Nor do I agree that having coined a term later doesn’t mean that it isn’t entirely apt for earlier progressive activism on the part of women. They may have used terms like suffrage that came out of enlightenment thinking, particularly movements to establish democratic government, but what they were motivated by was egalitarianism pure and simple. They had the sense that women got a raw deal then compared with men that persists to a lesser degree today.

              There’ll be some that argue that the idea of women’s rights puts forward a view that women should be privileged above men, but I really don’t think given the historical record of the movement or the circumstances of their time that this applied to first wave feminists. What other alternative do we have then than to conclude that their concern was with gender equality?


  3. glosswitch January 31, 2014 at 12:45 am #

    You know very little about my life but your focus on “platforms” does a lot to illustrate the careerist distortion of feminism I highlighted in my recent post. You would, I hope, be aware that many of those I call out for their abuse have large twitter followings, write for the Evening Standard, the Independent, the Telegraph, speak on radio and at public events? All of which is good and positive for them, but it illustrates how easy it is to make “not being heard” a narrative for self-promotion rather than address it as a genuine problem (which it absolutely is).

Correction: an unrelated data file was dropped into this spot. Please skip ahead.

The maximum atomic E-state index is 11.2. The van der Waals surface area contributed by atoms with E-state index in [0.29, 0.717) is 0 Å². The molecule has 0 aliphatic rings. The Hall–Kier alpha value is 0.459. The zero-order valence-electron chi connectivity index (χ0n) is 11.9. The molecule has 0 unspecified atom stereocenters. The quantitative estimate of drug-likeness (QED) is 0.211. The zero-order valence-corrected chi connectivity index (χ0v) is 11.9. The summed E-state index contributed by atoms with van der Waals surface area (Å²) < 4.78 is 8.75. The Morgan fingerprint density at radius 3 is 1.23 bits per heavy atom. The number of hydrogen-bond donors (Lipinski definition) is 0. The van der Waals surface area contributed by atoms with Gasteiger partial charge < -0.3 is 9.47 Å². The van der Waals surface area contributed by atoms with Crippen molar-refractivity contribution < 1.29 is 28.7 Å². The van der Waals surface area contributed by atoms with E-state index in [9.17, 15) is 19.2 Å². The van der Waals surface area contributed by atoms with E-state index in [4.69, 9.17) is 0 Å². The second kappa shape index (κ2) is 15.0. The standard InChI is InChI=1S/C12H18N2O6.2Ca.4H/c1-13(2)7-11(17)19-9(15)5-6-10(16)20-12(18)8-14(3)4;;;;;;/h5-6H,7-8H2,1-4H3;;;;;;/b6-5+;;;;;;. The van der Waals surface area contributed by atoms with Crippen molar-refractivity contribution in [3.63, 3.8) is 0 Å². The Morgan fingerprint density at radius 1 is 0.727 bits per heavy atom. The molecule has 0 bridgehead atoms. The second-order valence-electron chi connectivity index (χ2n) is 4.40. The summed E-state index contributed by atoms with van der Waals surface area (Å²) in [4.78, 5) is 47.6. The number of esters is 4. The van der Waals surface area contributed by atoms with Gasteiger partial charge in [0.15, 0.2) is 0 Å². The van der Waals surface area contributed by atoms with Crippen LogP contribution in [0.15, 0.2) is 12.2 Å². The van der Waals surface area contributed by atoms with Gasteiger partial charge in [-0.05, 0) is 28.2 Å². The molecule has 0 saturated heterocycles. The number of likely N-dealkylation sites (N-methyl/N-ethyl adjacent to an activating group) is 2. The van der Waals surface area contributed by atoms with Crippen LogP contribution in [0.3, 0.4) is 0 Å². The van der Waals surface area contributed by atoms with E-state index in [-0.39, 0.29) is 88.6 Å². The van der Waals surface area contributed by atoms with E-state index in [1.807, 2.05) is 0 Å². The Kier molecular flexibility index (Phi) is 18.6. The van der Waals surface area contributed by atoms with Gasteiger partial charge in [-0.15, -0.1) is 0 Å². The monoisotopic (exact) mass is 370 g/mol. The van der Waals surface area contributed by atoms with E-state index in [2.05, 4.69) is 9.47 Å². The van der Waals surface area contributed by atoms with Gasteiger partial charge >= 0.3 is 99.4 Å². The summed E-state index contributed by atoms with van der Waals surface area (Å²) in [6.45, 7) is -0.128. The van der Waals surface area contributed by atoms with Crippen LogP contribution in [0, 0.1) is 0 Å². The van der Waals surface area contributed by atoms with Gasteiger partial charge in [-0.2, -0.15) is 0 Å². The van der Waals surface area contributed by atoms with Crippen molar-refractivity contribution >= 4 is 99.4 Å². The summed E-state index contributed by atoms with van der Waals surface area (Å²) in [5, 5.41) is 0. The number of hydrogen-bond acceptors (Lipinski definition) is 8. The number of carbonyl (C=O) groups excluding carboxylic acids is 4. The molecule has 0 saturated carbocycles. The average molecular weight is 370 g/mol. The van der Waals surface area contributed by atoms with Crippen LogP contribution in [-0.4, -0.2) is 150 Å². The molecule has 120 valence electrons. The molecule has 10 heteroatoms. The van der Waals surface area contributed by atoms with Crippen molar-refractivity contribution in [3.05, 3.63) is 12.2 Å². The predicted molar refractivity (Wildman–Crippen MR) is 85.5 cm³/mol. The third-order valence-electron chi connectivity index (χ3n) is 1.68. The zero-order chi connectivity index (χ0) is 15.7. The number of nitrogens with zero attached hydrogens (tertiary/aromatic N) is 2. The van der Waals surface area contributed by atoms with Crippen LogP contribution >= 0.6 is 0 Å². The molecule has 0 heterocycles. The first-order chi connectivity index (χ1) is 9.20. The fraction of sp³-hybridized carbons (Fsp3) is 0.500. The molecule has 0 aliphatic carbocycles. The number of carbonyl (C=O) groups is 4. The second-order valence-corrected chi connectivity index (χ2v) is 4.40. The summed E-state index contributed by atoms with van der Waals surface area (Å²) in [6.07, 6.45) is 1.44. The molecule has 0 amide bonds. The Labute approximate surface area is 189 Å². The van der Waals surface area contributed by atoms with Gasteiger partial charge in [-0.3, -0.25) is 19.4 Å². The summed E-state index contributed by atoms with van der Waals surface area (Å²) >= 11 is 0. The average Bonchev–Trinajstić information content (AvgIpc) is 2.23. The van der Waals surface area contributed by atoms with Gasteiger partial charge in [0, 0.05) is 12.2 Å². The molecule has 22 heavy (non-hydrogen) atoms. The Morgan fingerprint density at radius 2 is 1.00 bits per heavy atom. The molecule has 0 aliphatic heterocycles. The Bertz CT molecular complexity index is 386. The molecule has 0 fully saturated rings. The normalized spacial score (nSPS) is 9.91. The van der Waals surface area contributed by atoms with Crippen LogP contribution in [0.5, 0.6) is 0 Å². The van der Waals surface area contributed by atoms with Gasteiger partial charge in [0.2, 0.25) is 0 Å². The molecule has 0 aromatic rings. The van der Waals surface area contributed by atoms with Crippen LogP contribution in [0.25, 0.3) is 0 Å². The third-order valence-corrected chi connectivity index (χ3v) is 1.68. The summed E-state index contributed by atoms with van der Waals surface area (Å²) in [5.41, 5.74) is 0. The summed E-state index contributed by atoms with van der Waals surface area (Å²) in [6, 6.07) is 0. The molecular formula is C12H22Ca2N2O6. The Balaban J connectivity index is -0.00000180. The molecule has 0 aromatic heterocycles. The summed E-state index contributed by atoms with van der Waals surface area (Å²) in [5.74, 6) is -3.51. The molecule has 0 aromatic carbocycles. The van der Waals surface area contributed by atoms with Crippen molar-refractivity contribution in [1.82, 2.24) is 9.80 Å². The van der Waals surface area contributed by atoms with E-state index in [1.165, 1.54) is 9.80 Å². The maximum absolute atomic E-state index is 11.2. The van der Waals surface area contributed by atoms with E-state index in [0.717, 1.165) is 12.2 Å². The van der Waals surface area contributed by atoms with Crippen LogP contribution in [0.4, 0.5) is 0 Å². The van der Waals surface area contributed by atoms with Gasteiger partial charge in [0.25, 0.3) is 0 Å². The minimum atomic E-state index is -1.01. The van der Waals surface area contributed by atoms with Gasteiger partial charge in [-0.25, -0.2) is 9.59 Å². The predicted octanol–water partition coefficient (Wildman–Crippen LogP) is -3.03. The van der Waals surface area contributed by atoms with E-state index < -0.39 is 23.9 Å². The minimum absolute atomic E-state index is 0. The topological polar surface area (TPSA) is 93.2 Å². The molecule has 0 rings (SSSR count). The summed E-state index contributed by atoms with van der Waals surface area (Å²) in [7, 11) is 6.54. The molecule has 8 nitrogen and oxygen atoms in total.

I’m not going to give details of my life because, like so many other people, I need my job and can’t risk anything. Suffice it to say, my work is not in the media. I am not a professional feminist. I have different responsibilities and needs to the self-publicists, largely due to childcare, location, money issues and chronic family illness. That I choose to speak out on this abuse when I don’t have the protection you assume me to have is something I am proud of. Feminism needs to be about making tough moral calls of that nature, a focus on doing good rather than looking good. I haven’t always done that — I used to run with the white feminist interlopers, gaining whatever cookies I could regardless of who I trampled over — but I’ve tried to do better here.